Pectinolytic bacteria Pectobacterium spp. and Dickeya spp. that cause blackleg and soft rot are responsible for high economic losses in potato production under different climate conditions worldwide.
Currently, there are 8 species in the genus Dickeya: D. aquatica, D. chrysanthemi, D. dadantii, D. dianthicola, D. fangzhongdai, D. paradisiaca, D. solani and D. zeae, and 9 species in the genus Pectobacterium: P. aroidearum, P. atrosepticum, P. betavasculorum, P. cacticidum, P. carotovorum, P. parmentieri, P. peruviense, P. polaris and P. wasabiae.
Development of disease symptoms, caused by bacteria on potato and other plant is the result of plant–microbe interaction and depends on cultivar susceptibility, strain virulence and the presence of favorable environmental conditions. The main virulence factors of pectinolytic bacteria are plant cell wall degrading enzymes (pectinases, cellulases and proteases).
Due to the activities of enzymes bacteria can degrade plant cell wall components and cause maceration of the plant tissue. The other factors that play an important role in the disease symptoms development are lipopolysaccharides (LPS), which are important for bacterial adhesion and attachment to plant cells, and what affects the later interaction.
The lipopolysaccharides are glycoconjugates, which are components of the outer membrane of Gram-negative bacteria. The LPS possess three chemically, biologically, biosynthetically and genetically distinct domains: the lipid A, core oligosaccharide and O-polysaccharide. The lipid A is covalently linked to the core oligosaccharide, which is substituted by hetero-polysaccharide called O-polysaccharide. The O-polysaccharide (O-antigen, OPS) is the outermost domain of lipopolysaccharides. The OPS is characterized by high structural diversity, which may occur not only between species, but also between bacterial strains. It consists of number of repeating oligosaccharide units containing 2-8 monosaccharide residues. The presence of non-carbohydrate substituents like phosphate, amino acids, acetyl or formamide groups is also possible [1,2].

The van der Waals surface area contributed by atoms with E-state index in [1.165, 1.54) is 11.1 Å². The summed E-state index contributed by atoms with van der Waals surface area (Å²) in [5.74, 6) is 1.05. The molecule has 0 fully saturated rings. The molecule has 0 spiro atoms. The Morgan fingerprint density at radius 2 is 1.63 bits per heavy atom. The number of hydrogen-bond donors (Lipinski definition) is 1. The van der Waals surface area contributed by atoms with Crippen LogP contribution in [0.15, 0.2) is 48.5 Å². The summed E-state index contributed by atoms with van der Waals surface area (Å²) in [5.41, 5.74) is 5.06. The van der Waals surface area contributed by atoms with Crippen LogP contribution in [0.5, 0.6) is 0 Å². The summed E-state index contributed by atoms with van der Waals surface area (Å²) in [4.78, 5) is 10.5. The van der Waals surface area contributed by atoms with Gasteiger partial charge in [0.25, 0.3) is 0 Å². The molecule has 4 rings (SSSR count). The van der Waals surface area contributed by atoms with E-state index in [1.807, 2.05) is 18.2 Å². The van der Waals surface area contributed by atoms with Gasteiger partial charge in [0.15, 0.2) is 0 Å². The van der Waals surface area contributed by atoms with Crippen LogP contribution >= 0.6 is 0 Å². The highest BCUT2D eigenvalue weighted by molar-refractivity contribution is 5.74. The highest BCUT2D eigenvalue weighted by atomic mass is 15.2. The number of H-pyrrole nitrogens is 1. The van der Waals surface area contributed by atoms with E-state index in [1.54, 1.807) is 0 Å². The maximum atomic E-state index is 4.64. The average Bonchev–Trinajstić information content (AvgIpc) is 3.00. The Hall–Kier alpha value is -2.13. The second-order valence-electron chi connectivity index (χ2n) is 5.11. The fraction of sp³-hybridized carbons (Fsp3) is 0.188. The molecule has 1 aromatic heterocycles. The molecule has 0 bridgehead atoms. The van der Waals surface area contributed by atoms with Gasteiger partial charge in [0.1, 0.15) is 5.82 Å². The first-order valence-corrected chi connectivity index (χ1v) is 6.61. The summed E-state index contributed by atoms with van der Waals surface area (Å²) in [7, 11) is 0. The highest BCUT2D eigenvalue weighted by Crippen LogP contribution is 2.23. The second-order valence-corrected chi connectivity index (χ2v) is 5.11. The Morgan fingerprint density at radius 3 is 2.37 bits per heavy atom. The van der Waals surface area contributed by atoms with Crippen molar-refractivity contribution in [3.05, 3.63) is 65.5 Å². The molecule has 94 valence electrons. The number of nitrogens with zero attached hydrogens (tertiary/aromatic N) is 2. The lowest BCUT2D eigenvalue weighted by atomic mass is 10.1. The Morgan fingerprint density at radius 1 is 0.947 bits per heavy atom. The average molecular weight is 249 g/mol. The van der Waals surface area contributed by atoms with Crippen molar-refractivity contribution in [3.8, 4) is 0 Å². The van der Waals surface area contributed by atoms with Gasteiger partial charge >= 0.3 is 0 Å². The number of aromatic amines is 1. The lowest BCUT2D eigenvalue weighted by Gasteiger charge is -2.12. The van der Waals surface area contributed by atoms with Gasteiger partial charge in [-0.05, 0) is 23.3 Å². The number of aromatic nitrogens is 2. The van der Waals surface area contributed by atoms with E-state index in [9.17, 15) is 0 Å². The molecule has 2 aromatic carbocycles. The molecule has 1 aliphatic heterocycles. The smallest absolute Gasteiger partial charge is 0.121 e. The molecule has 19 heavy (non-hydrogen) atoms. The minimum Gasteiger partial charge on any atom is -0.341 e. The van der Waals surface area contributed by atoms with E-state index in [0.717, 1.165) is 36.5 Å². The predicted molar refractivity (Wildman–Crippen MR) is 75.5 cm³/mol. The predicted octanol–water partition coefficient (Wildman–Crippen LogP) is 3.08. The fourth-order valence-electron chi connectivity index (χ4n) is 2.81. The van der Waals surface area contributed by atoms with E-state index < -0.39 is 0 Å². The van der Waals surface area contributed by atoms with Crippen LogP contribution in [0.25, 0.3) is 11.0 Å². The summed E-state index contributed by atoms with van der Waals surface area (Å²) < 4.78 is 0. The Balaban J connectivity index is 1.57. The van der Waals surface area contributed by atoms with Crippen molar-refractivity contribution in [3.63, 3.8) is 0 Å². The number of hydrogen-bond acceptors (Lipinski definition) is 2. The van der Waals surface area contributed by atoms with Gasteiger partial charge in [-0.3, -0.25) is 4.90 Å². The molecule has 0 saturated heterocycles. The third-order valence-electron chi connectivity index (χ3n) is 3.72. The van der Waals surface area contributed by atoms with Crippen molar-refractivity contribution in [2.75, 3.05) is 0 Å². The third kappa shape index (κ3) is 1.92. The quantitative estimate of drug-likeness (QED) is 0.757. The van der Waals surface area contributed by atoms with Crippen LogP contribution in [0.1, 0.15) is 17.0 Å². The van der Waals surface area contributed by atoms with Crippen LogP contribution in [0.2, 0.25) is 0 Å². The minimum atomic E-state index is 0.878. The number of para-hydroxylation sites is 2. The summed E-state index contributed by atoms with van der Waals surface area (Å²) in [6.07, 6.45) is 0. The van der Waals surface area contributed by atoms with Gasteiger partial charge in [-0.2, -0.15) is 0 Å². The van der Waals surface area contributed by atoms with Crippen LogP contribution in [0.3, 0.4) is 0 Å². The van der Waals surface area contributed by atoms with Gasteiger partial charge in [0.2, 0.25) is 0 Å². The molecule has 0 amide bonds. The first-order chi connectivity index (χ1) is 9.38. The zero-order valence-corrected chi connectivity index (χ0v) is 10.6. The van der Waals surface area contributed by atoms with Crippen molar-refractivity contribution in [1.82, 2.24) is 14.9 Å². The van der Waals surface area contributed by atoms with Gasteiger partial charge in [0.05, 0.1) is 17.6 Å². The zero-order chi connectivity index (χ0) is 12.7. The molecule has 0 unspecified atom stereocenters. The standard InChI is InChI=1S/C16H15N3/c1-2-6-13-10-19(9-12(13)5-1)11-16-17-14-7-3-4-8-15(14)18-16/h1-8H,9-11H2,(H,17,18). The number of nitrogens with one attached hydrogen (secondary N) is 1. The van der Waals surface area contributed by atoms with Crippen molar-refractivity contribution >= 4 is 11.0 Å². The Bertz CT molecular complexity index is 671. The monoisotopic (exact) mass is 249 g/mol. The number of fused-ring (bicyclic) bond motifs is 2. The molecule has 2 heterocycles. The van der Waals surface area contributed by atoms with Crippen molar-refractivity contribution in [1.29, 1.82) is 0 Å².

In our study the structures of O-polysaccharides of LPS produced by several Dickeya and Pectobacterium strains have been assigned usisng chemical methods (sugar and methylation analyses), gas chromatography (GC), liquid chromatography (HPLC), nuclear magnetic resonance spectroscopy (NMR), mass spectrometry (MS), and gas or liquid chromatography coupled to mass spectrometry (GC-MS or LC-MS).
- Knirel, Y.A. Structure of O-Antigens. In Bacterial Lipopolysaccharides (Eds. Knirel Y. A., Valvano M. A.). Springer-Verlag, Vienna, 2011; pp 41-116.
- Raetz, C.R.; Whitfield, C. Lipopolysaccharide endotoxins. Annu. Rev. Biochem. 2002, 71, 635–700.